. the line runs down an arm or leg. and may also involve muscle or bone. The French term en coup de sabre. Usually. but in some people it runs down the forehead.Localized Scleroderma Linear Scleroderma Signs of this condition are characterized by a single line or bands of thickened or abnormally colored skin. or ³sword stroke´ is sometimes used to describe this highly visible line.
but also involves the tissues beneath. it is also broken down into a third subset called Systemic Sclerosis Sine in which patients do not have any overt skin thickening. the blood vessels. this form of the disease is broken down into two major types: Limited Cutaneous Scleroderma and Diffuse Cutaneous Scleroderma. Sometimes. Generally. but show other manifestations of the disease. and the major organs.Systemic Scleroderma Systemic Sclerosis is the form of the disease that not only includes the skin. .
lower arms. as well as severe lung problems. and Telangiectasia. Esophageal dysfunction. Because of the predominance of CREST symptoms in people with limited systemic scleroderma. CREST syndrome is an acronym for a collection of symptoms that occur to some degree in all people with systemic sclerosis. Raynaud¶s phenomenon. many use the term CREST syndrome to refer to this form of the disease. Sclerodactyly. and legs. followed by Telangiectasia and Calcinosis. face. . even if the skin thickening remains limited.Systemic Scleroderma Limited Cutaneous Scleroderma Typically comes on gradually and affects the skin only in certain areas: the fingers. Gastrointestinal involvement also commonly occurs. People with this form often have all or some of the symptoms that some doctors call CREST. Most people experience Raynaud¶s phenomenon for years before skin thickening starts. Symptoms include: Calcinosis. hands.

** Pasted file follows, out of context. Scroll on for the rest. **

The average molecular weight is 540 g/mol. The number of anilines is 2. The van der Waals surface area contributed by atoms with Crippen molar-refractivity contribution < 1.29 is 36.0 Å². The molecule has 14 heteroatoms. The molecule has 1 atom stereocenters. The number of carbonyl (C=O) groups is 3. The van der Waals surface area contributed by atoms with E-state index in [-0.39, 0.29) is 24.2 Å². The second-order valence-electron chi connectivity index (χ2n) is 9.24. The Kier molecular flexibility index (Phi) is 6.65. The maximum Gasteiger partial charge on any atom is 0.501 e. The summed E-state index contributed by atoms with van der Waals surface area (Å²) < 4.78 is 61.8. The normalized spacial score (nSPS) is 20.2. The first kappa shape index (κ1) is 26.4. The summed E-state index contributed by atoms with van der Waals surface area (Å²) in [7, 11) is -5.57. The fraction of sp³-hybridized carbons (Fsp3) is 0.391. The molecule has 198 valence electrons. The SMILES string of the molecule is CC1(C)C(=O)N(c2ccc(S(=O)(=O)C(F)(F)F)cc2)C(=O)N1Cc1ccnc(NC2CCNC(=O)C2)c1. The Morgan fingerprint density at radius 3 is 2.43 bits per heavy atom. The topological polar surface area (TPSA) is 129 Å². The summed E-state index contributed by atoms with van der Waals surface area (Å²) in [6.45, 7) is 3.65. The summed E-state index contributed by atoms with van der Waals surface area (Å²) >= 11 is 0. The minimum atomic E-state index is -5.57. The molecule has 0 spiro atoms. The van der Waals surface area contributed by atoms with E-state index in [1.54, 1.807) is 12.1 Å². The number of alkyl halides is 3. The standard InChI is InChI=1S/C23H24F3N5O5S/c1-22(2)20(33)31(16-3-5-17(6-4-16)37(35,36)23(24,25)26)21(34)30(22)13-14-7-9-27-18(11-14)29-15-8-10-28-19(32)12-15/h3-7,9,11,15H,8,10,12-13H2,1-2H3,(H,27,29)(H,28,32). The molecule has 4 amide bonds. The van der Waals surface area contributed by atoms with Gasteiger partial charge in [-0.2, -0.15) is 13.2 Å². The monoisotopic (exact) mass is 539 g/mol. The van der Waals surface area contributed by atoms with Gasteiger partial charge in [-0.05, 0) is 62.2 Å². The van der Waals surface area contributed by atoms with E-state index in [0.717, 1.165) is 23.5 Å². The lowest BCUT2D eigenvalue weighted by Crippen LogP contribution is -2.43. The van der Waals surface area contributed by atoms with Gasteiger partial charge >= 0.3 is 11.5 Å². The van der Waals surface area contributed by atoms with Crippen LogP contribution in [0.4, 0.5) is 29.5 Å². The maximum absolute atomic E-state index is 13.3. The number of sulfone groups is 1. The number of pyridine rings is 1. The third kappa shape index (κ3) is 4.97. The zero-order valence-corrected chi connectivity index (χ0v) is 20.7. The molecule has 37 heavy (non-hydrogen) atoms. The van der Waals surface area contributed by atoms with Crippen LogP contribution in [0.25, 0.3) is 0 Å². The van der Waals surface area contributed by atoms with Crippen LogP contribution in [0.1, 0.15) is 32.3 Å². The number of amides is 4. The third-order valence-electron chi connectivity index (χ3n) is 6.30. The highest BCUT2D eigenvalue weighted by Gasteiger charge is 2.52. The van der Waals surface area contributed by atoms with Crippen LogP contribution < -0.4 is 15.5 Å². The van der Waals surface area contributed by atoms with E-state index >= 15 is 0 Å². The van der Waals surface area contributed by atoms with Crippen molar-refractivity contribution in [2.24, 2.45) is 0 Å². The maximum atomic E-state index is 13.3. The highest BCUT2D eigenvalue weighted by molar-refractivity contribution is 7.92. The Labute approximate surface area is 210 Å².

Systemic Scleroderma Limited Scleroderma/CREST Syndrome .
and trunk and on the skin above elbows and knees. which can be detected by x-ray. hands. Deposits are typically found on the fingers. When the deposits break through the skin. . painful ulcers can result.Calcinosis Calcinosis: Formation of calcium deposits in the connective tissues. face.
the hands or feet turn white and cold. they become red. or gangrene. leading to ulcers. . scars. then blue. As the vessels contract. Fingertip tissues may suffer damage. As blood flow returns.Raynaud¶s Phenomenon Raynaud¶s phenomenon: Condition in which the small blood vessels of the hands or feet contract in response to cold or anxiety.